Insurance is a strange business, because unit costs are not known ahead of time and are different for every customer. Sometimes these costs are not fully known for decades, such as when asbestos claims surfaced in the 1970s and resulted in hundreds of billions of dollars in liability for manufacturers and insurance firms.
Not only are costs not known ahead of time, but they are different for each customer. In some cases the factors most heavily influencing claims are random. Who can know which coastal town in Texas is more likely to be hit by the eye of a hurricane? For car insurance, though, the customer is in much more control. While there is certainly still lots of randomness to car insurance claims, an aggressive driver has a much different risk profile than a conservative one.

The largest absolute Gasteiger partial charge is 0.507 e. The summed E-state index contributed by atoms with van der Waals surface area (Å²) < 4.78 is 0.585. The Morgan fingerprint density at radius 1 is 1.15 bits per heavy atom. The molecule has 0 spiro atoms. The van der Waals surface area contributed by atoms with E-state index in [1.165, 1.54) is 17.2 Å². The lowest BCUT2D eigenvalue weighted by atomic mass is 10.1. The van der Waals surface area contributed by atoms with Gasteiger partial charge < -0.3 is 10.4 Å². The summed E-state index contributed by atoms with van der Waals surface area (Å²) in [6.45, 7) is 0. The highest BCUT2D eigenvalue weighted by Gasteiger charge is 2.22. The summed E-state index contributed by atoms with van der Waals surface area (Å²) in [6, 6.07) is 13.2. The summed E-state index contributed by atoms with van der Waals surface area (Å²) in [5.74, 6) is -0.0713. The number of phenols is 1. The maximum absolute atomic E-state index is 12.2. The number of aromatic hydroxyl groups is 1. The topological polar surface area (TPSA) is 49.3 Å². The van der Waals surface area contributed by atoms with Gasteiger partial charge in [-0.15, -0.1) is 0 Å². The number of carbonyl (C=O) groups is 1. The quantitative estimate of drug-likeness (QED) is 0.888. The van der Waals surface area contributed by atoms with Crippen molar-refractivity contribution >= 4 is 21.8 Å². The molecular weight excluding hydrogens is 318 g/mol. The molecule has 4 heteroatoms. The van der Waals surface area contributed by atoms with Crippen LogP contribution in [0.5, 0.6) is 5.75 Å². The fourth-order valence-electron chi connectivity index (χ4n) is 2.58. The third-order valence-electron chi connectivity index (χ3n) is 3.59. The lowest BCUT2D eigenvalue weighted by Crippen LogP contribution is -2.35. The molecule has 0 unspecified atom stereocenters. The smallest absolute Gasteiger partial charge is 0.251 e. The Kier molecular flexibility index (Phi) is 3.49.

Since this factor -- how someone drives -- is both heavily correlated to insurance risk and knowable ahead of time, car insurance companies make a big effort to quantify it. In the early days of auto insurance, this was pretty tough. Insurance companies had to make an educated guess based on age, gender, and driving history (tickets, accidents, insurance claims). Over time, though, insurance companies have gotten more sophisticated at collecting data.
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Informal thoughts on stocks and markets from our CIO, Evan Tindell.